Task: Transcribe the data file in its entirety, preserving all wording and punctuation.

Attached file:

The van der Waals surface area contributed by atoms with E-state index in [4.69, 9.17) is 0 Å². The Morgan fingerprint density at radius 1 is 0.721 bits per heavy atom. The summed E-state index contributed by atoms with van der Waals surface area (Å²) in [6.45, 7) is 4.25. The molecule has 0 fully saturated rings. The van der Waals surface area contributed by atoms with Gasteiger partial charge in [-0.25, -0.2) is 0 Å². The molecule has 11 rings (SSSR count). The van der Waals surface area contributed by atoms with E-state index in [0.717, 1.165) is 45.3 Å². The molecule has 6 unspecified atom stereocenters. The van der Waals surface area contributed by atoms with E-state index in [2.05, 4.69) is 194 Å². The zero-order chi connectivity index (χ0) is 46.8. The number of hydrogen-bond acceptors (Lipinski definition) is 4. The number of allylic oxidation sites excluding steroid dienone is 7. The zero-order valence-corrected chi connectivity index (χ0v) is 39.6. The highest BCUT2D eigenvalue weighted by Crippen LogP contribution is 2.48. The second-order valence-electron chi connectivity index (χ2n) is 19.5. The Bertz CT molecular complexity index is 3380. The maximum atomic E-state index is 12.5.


The van der Waals surface area contributed by atoms with E-state index in [4.69, 9.17) is 0 Å². The Morgan fingerprint density at radius 1 is 0.721 bits per heavy atom. The summed E-state index contributed by atoms with van der Waals surface area (Å²) in [6.45, 7) is 4.25. The molecule has 0 fully saturated rings. The van der Waals surface area contributed by atoms with Gasteiger partial charge in [-0.25, -0.2) is 0 Å². The molecule has 11 rings (SSSR count). The van der Waals surface area contributed by atoms with E-state index in [0.717, 1.165) is 45.3 Å². The molecule has 6 unspecified atom stereocenters. The van der Waals surface area contributed by atoms with E-state index in [2.05, 4.69) is 194 Å². The zero-order chi connectivity index (χ0) is 46.8. The number of hydrogen-bond acceptors (Lipinski definition) is 4. The number of allylic oxidation sites excluding steroid dienone is 7. The zero-order valence-corrected chi connectivity index (χ0v) is 39.6. The highest BCUT2D eigenvalue weighted by Crippen LogP contribution is 2.48. The second-order valence-electron chi connectivity index (χ2n) is 19.5. The Bertz CT molecular complexity index is 3380. The maximum atomic E-state index is 12.5.